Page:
The Dallas Cowboys and Arizona Cardinals displayed unity Monday night before their game in an expression of displeasure with the recent comments made by President Donald Trump.
As the Cardinals were introduced, Cowboys owner and general manager Jerry Jones, as well as executive vice presidents Stephen Jones, Charlotte Anderson and Jerry Jones Jr., stood locked arm in arm with the players, coaches and staff.
Before a giant American flag was unfurled that covered almost the entire field, the Cowboys took a knee briefly as a group, including Jerry Jones, which led to a smattering of boos from the crowd that included a large number of Dallas fans.
During the national anthem, the Cowboys stood locked arm in arm but nobody took a knee or appeared to have any sign of silent protest.
The Cardinals lined up along the goal line of the southern end zone as Jordin Sparks sang the national anthem behind them. Some players linked arms. Some put their hands on the shoulders of teammates. Defensive tackle Frostee Rucker and tight end Ifeanyi Momah kept their helmets on. Among the players, coach and staff who lined up were team president Michael Bidwill, who locked arms with wide receiver Larry Fitzgerald and cornerback Patrick Peterson. Fitzgerald locked arms with coach Bruce Arians on the other side. Bidwill’s sister, Nicole, and brother, Tim, as well as general manager Steve Keim were also standing with the players.
On Sunday, every team playing had some form of demonstration as a response to President Trump saying owners should fire the players who disrespect the flag by not standing during the national anthem. Hundreds of players, coaches, executives and owners stood together arm in arm, sat, knelt, raised a fist or stayed in the locker room during the national anthem.
Leading up to Monday’s game, there was much internal debate among the Cowboys and Cardinals and even between the two teams.
Peterson told ESPN’s Lisa Salters that when he woke up on Saturday morning and heard about President Trump’s comments, he and another teammate went to Arians and asked if players could do something in response before Monday night’s game.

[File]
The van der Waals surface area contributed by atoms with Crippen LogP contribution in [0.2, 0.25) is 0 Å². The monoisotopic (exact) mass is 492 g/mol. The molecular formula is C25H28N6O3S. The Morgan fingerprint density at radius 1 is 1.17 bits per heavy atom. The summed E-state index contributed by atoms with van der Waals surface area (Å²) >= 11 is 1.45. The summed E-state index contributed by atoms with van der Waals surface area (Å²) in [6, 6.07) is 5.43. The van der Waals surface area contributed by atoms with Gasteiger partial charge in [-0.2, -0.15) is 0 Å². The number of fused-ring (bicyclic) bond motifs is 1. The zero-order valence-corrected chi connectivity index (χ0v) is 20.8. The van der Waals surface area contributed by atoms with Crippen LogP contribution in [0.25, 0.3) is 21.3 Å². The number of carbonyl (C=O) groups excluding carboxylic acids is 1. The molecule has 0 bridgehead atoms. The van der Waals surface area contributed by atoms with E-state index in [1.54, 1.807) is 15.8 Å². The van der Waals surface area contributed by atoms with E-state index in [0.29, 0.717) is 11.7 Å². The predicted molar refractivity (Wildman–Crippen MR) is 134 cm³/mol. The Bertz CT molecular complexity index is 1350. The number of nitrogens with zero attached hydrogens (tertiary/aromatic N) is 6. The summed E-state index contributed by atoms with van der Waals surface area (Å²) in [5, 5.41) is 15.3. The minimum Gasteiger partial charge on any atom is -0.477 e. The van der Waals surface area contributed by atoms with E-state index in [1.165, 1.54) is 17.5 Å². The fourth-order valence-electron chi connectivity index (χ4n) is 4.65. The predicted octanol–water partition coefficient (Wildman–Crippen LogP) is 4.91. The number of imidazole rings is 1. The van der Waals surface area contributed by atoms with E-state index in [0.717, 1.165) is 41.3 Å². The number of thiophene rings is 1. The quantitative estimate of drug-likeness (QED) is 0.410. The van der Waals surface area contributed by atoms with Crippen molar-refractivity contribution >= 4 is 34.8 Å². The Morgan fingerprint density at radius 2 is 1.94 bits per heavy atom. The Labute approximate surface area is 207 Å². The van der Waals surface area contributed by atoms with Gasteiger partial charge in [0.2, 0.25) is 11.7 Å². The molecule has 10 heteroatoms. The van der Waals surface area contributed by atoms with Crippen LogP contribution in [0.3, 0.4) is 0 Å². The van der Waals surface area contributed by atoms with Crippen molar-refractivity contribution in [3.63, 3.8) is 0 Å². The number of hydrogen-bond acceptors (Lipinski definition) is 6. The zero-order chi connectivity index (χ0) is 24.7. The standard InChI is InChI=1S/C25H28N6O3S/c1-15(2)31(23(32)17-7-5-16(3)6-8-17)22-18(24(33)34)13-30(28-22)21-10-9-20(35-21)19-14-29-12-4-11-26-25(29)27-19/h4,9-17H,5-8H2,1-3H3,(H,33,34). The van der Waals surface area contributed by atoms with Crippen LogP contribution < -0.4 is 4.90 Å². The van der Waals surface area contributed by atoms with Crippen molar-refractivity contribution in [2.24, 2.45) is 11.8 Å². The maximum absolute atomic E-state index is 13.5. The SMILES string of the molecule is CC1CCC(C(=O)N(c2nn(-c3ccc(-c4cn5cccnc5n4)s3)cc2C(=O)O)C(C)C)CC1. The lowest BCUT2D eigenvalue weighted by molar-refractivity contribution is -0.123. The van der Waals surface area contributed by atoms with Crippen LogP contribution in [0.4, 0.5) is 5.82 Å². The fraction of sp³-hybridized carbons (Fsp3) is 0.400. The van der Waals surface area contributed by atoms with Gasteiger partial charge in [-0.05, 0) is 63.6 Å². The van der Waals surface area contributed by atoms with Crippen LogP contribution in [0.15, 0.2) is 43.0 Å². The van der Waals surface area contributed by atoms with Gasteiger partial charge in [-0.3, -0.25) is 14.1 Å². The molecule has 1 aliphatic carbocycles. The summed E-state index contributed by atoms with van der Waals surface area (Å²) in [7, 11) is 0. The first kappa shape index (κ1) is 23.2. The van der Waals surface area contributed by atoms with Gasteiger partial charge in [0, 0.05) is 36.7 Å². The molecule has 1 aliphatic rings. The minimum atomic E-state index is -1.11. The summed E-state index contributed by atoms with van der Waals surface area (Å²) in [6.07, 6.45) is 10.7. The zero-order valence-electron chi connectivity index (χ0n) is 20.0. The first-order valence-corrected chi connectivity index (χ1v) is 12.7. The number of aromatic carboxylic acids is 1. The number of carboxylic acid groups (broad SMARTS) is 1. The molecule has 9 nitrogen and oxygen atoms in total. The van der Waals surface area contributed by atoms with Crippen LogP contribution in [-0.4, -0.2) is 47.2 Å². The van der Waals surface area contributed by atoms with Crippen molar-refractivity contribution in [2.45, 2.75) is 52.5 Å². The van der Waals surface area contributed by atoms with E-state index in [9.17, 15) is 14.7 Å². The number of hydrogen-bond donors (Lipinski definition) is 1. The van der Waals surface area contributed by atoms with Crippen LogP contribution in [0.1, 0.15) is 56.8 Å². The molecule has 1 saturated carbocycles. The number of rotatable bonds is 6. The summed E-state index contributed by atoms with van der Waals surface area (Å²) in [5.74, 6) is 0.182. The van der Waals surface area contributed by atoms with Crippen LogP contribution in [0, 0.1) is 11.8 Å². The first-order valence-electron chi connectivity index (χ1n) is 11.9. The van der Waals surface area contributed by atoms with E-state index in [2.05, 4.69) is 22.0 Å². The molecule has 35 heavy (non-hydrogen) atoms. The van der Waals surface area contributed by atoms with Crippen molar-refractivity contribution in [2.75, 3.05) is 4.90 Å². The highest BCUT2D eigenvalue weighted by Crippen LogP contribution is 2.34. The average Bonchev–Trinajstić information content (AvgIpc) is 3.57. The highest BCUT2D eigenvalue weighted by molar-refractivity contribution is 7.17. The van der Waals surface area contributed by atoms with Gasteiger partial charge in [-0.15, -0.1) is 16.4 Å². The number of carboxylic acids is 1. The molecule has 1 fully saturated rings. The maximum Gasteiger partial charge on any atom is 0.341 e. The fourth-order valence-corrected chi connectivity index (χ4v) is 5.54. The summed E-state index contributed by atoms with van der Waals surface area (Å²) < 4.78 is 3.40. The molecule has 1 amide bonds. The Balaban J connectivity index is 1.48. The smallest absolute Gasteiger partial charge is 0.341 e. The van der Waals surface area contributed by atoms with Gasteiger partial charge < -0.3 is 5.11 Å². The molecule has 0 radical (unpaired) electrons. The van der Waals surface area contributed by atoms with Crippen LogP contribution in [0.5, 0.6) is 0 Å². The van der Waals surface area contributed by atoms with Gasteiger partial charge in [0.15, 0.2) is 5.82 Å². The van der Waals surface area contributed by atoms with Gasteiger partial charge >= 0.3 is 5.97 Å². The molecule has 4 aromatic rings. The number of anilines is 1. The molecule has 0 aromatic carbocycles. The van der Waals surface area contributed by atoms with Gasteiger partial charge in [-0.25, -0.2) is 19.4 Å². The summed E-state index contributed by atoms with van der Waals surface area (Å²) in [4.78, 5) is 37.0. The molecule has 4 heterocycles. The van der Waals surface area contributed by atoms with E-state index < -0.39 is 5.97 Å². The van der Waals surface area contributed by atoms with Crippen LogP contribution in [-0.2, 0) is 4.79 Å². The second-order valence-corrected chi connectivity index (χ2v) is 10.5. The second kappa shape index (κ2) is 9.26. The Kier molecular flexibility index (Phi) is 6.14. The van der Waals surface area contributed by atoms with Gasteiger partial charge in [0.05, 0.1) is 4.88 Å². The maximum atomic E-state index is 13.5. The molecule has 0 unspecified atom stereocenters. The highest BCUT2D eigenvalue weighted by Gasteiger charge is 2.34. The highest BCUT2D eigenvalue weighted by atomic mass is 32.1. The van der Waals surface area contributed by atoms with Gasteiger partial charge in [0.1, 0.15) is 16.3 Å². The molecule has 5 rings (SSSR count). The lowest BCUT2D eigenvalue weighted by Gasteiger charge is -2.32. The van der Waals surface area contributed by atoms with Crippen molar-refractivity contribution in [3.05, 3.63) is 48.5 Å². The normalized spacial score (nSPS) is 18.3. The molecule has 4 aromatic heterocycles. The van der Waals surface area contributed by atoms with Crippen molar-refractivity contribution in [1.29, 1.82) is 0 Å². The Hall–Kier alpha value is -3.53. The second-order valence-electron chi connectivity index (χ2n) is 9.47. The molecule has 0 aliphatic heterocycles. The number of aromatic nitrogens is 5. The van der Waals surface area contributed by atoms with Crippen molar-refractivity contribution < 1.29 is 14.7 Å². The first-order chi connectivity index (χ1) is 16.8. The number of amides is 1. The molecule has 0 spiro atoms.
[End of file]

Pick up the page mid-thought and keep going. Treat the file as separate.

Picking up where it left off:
That started a series of conversations with the Cowboys — including Fitzgerald reaching out to Dallas tight end Jason Witten — to discuss a possible joint show of unity.
Those conversations continued throughout the day Monday, but ultimately the decision was made that there would be no joint team response.
Jerry Jones and his daughter, Charlotte Jones Anderson, said their players wanted to take a knee as a statement for equality and unity, but also wanted to separate that message from the national anthem.
As Arians entered University of Phoenix Stadium on Monday, he wore a handwritten note of support around his neck that read “Love!! Not Hate!!”
A little less than an hour before kickoff, Jerry Jones said he respected the players “individually and collectively,” but he did not want to get into the political element of the debate.
In the past, he has said he liked how the Cowboys had handled the national anthem. Before Monday, since the silent protests started a year ago with Colin Kaepernick drawing the most attention, the entire Cowboys’ roster stood in a row along the sideline.
It’s not clear whether Jones met with the players before kickoff. As of an hour before kickoff he said he hadn’t but he also indicated it could still happen.
Jones was one of seven NFL owners to donate to Trump’s inauguration. So far the Cowboys have not released a statement on Jones’ behalf, however, the NFL, the NFL Players Association and a number of teams and executives across the league issued statements calling Trump’s comments, “divisive.”
“We want them to do what’s in the best interest of the Dallas Cowboys,” Jones said. “That’s where the obligation is and again I don’t want to get into this area of debate but I do want to emphasize how important it is to me that we respect the sanctity of the flag.”